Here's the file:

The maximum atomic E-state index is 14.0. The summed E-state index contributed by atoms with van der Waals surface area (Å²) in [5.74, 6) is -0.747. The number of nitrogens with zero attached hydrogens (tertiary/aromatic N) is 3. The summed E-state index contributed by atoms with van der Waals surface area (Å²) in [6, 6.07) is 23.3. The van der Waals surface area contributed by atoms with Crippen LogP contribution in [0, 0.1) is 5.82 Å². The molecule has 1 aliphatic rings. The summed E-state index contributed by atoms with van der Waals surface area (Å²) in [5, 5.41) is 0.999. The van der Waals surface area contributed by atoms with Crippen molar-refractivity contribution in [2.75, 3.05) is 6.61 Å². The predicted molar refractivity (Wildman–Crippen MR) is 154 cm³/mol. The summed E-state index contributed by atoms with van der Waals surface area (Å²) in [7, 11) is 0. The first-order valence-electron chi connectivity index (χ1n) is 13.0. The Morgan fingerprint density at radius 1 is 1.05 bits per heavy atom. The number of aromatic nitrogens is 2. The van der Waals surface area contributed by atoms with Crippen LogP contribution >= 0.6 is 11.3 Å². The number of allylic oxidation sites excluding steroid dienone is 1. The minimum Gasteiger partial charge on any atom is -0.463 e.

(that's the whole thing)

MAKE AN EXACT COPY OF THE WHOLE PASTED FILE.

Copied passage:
The maximum atomic E-state index is 14.0. The summed E-state index contributed by atoms with van der Waals surface area (Å²) in [5.74, 6) is -0.747. The number of nitrogens with zero attached hydrogens (tertiary/aromatic N) is 3. The summed E-state index contributed by atoms with van der Waals surface area (Å²) in [6, 6.07) is 23.3. The van der Waals surface area contributed by atoms with Crippen LogP contribution in [0, 0.1) is 5.82 Å². The molecule has 1 aliphatic rings. The summed E-state index contributed by atoms with van der Waals surface area (Å²) in [5, 5.41) is 0.999. The van der Waals surface area contributed by atoms with Crippen molar-refractivity contribution in [2.75, 3.05) is 6.61 Å². The predicted molar refractivity (Wildman–Crippen MR) is 154 cm³/mol. The summed E-state index contributed by atoms with van der Waals surface area (Å²) in [7, 11) is 0. The first-order valence-electron chi connectivity index (χ1n) is 13.0. The Morgan fingerprint density at radius 1 is 1.05 bits per heavy atom. The number of aromatic nitrogens is 2. The van der Waals surface area contributed by atoms with Crippen LogP contribution >= 0.6 is 11.3 Å². The number of allylic oxidation sites excluding steroid dienone is 1. The minimum Gasteiger partial charge on any atom is -0.463 e.